Your mother resists in-home helpers, insisting you can wait on her. Your frail father won't stop driving. Your aunt denies the need for a personal care aide, in spite of her unwashed hair and soiled clothes. Your grandmother refuses to move to an assisted living facility "because it's full of old people."
Sound familiar? Nothing is harder for a family caregiver than an elder loved one who refuses needed help. "This is one of the most common and difficult caregiving challenges that adult kids face," says Donna Cohen, Ph.D. a clinical psychologist and author of "The Loss of Self: A Family Resource for the Care of Alzheimer's Disease and Related Disorders."
Before pushing your mother too hard to accept help, try to understand her fears about aging, says Cohen: "Many older people see themselves as proud survivors. They think 'I've been through good times and bad, so I'll be fine on my own.' Plus, they don't believe their children understand the physical and emotional toll of age-related declines."
A senior in the early stages of cognitive impairment may be the most difficult to deal with. "Your angry father or agitated mother is aware of this miserable change in their brain they don't quite understand," Cohen adds. Calm reassurance will help them cope with a frightening loss of function.
It's normal for family caregivers to experience rage, helplessness, frustration and guilt while trying to help an intransigent older loved one, says Barbara Kane, co-author of "Coping with Your Difficult Older Parent: A Guide for Stressed-Out Children." "You may revert to the same coping mechanisms you had during adolescent power struggles with your parent -- screaming, yelling or running out of the room," she says. "You need to understand what parental behaviors trigger your emotional response and realize you have other choices." (And Kane advises considering seeing a therapist yourself if necessary to deal with a difficult parent.)
Here are nine strategies to help you overcome the objections of a recalcitrant loved one:
Ideally, families have relaxed conversations about caregiving long before a health crisis. Look for opportunities to ask questions like, "Mom, where do you see yourself getting older?" or "How would you feel about hiring a housekeeper or driver so you could stay home?"
Ask open-ended questions and give your loved one time to answer, says Care.com Senior Care advisor Mary Stehle, LCSW. "You can say, 'Dad, what's it like to take care of Mom 24 hours a day?'." But be warned: Conversations may be repetitive and tangential, veering off-topic. It may take several talks to discover the reason your mother, a meticulous housekeeper, has fired five aides in a row is simply that they neglected to vacuum under the dining room table.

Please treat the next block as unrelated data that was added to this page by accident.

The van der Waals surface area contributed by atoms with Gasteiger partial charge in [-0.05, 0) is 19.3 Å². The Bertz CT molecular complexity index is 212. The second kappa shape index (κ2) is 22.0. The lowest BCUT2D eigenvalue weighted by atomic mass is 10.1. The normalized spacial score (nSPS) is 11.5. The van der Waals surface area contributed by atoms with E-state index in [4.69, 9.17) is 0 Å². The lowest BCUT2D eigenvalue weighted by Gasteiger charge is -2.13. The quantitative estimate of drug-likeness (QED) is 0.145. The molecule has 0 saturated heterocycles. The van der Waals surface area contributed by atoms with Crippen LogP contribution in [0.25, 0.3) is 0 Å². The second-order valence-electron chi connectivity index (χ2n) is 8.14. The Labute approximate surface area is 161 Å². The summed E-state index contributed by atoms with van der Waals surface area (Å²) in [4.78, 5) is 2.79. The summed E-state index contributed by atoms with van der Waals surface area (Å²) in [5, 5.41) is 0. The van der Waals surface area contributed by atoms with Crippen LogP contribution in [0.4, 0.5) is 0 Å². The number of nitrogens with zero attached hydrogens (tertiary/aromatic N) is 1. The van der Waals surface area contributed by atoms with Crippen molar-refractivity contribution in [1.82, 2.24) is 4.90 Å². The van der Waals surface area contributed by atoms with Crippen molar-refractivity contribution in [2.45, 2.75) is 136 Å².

Ask questions to determine why an elder refuses help -- then you can tailor a solution, says Kane. "Is it about a lack of privacy, fears about the cost of care, losing independence or having a stranger in the house?" says Kane. To build trust, listen with empathy and validate rather than deny your loved one's feelings. (Learn more about starting a conversation about care with your parent)
If possible, include your parent in interviews or in setting schedules, says Stehle. Let them choose certain days of the week or times of day to have a home health aide come. Emphasize an aide will be a companion for walks, concerts, museum visits and other favorite activities. (Find a senior care aide.)
Recruit Outsiders Early
"Sometimes it's easier for a parent to talk to a professional rather than a family member," says Cohen. Don't hesitate to ask a social worker, a doctor or nurse, a priest or minister -- even an old poker buddy -- to suggest your parent needs help.
Make two lists, says Cohen, one for your loved one's problems and another for the steps you've already taken -- and where to get more help. "If you don't categorize your efforts, caregiving becomes this huge weight," says Cohen. Writing it down and numbering by priority can relieve a lot of stress.
Use Indirect Approaches
If your father has dementia, offering less information may be more effective at times, suggests Stehle. "You could let your parent know the aide is someone very helpful who can take your father on walks, fix him meals, and help him throughout the day. You don't need to explain every aspect of care the aide will provide before the relationship has been formed. This may make your loved one feel less threatened."
Take it Slow
Weave a new aide in gradually, says Kane. Start with short home visits or meet for coffee, then bring the aide along to the doctor's a few weeks later. "You leave early on some pretext, letting the aide accompany your parent home."
Accept Your Limits
As long as seniors are not endangering themselves or others, let them make their own choices, says Cohen. "You can't be at your parent's side all the time. Bad things can happen, and you can't prevent them," she says. "You need to accept limits on what you can accomplish and not feel guilty." It may sound unfeeling, but maybe going a day or two without meals is just the reality check an elder needs to welcome a badly needed helping hand.